Japan ‘concerned’ about ‘Chinese’ moves in South China Sea

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Tokyo for 1st time exports Self Defense Forces equipment to Philippines amid tensions in disputed waters of South China Sea.

Japan has expressed “grave concern” against “unilateral attempts” by China to “change” the status quo in the East China Sea as well as in the South China Sea.

The concern was conveyed by Japanese Foreign Minister Toshimitsu Motegi at the ongoing Group of Seven (G7) foreign ministers meeting in the UK capital London, the country’s Foreign Ministry said on Wednesday, according to Tokyo-based Kyodo News.

Resources-rich South China Sea is a cause of concern among the bordering nations with China, which claims most of its maritime jurisdiction over it.

Motegi added Japan was “concerned” about Beijing’s handling of human rights in connection with the Muslim Uyghur minority in its northwestern Xinjiang province as well as the situation in Hong Kong.

The G-7 group, which includes the UK, Canada, France, Germany, Italy, Japan, and the US, as well as the EU, also discussed the situation in Myanmar which has witnessed widespread anti-coup demonstrations since early February.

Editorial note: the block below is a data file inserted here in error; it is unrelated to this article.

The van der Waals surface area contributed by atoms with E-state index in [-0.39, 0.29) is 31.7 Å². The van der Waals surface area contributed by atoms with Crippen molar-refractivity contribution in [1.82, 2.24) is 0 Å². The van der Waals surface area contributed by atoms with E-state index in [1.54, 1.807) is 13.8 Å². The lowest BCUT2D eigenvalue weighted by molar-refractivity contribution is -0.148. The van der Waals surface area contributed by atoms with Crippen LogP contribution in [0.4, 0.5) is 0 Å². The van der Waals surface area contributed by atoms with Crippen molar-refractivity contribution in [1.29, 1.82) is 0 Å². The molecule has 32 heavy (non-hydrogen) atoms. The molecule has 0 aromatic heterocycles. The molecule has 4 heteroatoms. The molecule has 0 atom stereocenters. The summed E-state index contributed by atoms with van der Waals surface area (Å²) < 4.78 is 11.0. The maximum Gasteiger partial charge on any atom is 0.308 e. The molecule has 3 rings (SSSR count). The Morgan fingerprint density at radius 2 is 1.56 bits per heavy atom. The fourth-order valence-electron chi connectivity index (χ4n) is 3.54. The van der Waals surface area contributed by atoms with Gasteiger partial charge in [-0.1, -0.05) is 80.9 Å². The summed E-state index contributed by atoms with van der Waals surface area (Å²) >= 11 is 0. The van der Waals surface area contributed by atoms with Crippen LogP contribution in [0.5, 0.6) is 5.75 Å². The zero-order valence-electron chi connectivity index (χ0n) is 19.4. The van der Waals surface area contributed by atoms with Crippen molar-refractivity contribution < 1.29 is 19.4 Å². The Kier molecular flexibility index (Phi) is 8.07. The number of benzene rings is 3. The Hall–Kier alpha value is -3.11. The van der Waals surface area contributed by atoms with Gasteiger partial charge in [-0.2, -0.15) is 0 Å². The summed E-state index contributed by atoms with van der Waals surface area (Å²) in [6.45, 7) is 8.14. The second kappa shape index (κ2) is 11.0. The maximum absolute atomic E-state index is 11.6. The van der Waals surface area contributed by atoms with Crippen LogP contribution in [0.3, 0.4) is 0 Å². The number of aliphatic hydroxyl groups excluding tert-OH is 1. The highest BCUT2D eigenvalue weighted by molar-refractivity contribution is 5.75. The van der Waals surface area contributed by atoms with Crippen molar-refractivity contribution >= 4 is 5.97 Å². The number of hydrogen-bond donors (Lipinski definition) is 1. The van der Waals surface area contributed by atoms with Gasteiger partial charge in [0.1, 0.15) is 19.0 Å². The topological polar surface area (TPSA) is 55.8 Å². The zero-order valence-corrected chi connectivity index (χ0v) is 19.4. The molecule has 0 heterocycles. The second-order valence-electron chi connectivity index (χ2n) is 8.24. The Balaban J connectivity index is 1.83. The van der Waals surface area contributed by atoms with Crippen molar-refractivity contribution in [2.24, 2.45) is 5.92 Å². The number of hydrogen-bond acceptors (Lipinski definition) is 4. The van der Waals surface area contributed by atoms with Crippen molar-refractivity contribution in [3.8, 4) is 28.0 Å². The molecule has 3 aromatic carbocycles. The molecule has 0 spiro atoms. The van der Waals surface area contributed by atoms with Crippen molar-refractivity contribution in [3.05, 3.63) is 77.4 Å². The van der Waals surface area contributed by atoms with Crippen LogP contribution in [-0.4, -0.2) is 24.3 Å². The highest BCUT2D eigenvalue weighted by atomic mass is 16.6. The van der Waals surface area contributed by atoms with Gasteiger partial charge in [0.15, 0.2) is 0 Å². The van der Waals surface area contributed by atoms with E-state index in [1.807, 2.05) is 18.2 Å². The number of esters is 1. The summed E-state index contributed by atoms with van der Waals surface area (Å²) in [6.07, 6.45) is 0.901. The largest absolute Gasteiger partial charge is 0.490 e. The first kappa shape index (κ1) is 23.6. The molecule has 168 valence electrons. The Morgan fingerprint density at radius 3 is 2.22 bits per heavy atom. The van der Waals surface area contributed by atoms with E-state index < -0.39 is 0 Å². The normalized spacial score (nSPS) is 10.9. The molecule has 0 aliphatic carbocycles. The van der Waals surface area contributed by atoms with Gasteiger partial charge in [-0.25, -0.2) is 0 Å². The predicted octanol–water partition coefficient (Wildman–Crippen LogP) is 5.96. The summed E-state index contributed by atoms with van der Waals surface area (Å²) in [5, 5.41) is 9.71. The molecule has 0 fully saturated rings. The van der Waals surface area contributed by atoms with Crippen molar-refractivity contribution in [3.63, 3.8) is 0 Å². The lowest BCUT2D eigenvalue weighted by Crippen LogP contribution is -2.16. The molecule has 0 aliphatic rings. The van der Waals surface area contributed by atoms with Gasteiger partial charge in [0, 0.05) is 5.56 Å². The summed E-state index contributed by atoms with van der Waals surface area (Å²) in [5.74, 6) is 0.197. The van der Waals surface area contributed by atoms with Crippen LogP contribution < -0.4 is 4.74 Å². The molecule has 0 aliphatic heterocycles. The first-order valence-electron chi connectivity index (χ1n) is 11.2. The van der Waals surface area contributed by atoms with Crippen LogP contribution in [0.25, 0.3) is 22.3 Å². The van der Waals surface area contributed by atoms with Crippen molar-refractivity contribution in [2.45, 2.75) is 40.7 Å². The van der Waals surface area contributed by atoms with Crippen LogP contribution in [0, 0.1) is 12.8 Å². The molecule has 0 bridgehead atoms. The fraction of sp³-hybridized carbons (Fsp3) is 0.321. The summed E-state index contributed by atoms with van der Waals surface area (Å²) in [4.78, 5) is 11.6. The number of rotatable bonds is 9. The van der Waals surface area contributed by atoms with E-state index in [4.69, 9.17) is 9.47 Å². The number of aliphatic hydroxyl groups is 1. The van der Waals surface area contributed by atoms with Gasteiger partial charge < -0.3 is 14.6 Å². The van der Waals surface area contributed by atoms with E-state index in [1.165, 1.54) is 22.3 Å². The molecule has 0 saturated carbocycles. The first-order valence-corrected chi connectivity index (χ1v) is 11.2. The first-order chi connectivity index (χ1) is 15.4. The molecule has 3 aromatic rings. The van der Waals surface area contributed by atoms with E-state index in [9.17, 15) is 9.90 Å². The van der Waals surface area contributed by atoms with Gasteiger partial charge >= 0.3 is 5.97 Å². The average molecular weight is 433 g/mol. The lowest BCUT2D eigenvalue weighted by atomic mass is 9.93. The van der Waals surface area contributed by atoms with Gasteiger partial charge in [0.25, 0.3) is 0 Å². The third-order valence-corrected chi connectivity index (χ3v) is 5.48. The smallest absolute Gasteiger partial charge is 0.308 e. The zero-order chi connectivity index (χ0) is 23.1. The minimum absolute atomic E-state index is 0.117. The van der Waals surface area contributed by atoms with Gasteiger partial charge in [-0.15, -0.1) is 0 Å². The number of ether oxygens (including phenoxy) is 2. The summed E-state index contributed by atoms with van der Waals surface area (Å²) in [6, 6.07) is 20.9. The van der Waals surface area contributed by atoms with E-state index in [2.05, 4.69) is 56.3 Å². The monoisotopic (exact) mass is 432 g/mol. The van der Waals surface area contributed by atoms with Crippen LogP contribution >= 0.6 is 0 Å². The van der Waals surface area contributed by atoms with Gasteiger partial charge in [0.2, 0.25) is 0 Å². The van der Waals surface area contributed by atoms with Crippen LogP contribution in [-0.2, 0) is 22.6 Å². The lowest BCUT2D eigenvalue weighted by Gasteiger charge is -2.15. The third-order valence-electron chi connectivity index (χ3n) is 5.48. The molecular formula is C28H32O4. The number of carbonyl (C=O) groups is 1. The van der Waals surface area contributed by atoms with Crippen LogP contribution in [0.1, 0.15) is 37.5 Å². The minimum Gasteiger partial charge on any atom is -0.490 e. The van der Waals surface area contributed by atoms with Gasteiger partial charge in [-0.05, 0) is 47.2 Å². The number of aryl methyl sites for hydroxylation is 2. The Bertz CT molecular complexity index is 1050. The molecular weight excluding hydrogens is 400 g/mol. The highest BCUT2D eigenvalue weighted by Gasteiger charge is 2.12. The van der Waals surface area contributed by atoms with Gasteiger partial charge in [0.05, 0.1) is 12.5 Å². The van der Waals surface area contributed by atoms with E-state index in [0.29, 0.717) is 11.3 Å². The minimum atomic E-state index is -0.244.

Meanwhile, Japanese Self-Defense Forces (SDF) have started providing the Philippines Armed Forces (PAF) with life-saving equipment adopted.

It is the first that Japan has offered SDF equipment to any foreign armed force under its official development assistance.

The moves came amid strained ties between the Philippines and China over the South China Sea.

Japan under a $1.1-million deal will deliver disaster-relief tools, including jackhammers, sonars, and engine cutters among others to the PAF. The SDF personnel will train the PAF units for the use of the equipment.

“We hope the provision of the aid will deepen bilateral relations with the strategically important regional partner,” an unnamed Japanese Foreign Ministry official said.

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